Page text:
Specialty Food Sales Jump 10.7% Since 2017

New York — The Specialty Food Association‘s (SFA) 2020 State of the Specialty Food Industry Report reveals the specialty food sector reached $158.4 billion in sales, a 10.7 percent increase since 2017.

According to the report, foodservice and online sales continued to grow through 2019, with food inflation playing a role in the three-year industry growth as unit sales did not keep pace with dollar sales. In brick-and-mortar retail, the specialty food and beverage market continued to outpace sales of all food, growing three times faster than the entire food and beverage market from 2017 to 2019. In 2019, a total of 12 sectors achieved at least $2 billion in annual sales.

“The impact of COVID-19 on the specialty food industry cannot be underestimated,” says Bill Lynch, interim president of the SFA. “Food retail is an essential business channel and while that has been beneficial to sales for our members, many of whom are small businesses, the overall landscape is both optimistic and uncertain.”

The annual report is an examination of market size and sales; dollar and unit sales growth; specialty food category penetration; growth forecasts in key categories; and consumer demographics, habits, and preferences. Working with Mintel Group Ltd., the report explores the evolution of the specialty food consumer, where the market stands, and where it is going based on sales forecasts in key categories, according to the association.

The report calls out the top five categories representing the highest dollar growth: Refrigerated Plant-based Meat Alternatives; Shelf-stable Creams and Creamers; Refrigerated Creams and Creamers; Refrigerated RTD Tea and Coffee; and Frozen Breakfast Foods.

The top categories in retail sales were reported as: Cheese and Plant-based Cheese; Meat, Poultry, Seafood (Frozen and Refrigerated); Chips, Pretzels, Snacks; Coffee and Hot Cocoa (non-RTD); and Bread and Baked Goods.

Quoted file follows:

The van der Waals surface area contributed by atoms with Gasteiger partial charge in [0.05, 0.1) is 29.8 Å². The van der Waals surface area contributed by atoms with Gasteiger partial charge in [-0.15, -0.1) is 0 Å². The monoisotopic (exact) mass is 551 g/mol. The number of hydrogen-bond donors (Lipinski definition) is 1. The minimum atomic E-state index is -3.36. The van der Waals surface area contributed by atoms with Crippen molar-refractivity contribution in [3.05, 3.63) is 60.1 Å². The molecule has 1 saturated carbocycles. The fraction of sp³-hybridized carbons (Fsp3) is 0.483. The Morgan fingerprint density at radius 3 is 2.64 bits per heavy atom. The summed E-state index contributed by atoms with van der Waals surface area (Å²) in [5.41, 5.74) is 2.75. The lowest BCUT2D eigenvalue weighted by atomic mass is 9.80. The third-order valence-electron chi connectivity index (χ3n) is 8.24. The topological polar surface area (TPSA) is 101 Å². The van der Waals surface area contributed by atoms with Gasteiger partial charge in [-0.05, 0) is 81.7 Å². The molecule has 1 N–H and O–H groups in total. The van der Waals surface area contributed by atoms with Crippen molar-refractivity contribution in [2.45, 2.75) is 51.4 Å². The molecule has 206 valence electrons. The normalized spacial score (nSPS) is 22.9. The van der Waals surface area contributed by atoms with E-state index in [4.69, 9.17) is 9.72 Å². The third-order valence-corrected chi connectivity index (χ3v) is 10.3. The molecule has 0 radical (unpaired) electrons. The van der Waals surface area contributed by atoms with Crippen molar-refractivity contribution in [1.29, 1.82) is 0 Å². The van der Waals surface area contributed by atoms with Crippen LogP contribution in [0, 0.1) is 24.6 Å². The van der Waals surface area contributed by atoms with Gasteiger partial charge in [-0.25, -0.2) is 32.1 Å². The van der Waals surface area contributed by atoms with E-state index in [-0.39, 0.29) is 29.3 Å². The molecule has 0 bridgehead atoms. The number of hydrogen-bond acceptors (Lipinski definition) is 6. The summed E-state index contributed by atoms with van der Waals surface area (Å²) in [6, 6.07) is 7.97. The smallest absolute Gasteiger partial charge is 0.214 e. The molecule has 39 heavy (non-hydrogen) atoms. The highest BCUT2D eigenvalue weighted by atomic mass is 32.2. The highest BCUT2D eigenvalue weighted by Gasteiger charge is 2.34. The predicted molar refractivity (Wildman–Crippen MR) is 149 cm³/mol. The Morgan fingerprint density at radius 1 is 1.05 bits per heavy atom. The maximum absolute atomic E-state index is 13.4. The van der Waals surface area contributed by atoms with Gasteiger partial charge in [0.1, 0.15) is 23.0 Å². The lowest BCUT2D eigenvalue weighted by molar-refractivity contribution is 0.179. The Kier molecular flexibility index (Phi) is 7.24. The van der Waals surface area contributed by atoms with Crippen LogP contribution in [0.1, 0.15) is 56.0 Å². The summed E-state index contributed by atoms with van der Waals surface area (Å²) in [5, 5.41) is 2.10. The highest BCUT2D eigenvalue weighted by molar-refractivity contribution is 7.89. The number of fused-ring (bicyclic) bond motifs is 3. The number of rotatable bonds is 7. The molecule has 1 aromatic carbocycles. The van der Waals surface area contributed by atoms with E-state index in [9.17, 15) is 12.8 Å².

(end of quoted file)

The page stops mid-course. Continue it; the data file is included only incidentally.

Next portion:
The generational group buying the highest percentage of specialty foods is millennials at 82 percent, followed by gen Z at 76 percent. Baby boomers account for 59 percent of sales.

The Impact of COVID-19: Insights and Takeaways

  • Retailers are re-strengthening their value. Despite massive growth in online grocery ordering, brick-and-mortar retailers are more important in their communities than ever.
  • A resurgence of cooking and baking at home. Instances of cooking at home during the pandemic are obviously way up and some of these behaviors will stick, especially in a recession.
  • Value shopping. Though specialty food consumers are typically more affluent than non-specialty food consumers, Mintel expects that a sizable percentage of SFCs will prioritize value more than they have previously because of the pandemic.
  • Diminished innovation. The word essential is being applied to most aspects of the supply chain. Manufacturers are assessing their SKUs and eliminating low-selling products in favor of their top sellers.
  • Snacking soars. Snacking has become a much more common behavior among all consumers (specialty food and non) as they stay at home more frequently and grow tired of from-scratch meal preparation.
  • Plant-based benefits. For the most part, the plant-based food movement hasn’t been adversely impacted by COVID-19. Many brands saw sales increase as dairy products like milk and animal proteins were out-of-stock at times during the panic buying surge in March.
  • Better-for-you product demand. Health is of growing importance to consumers and they’ll increasingly seek better-for-you options, especially functional products that offer immunity-boosting ingredients.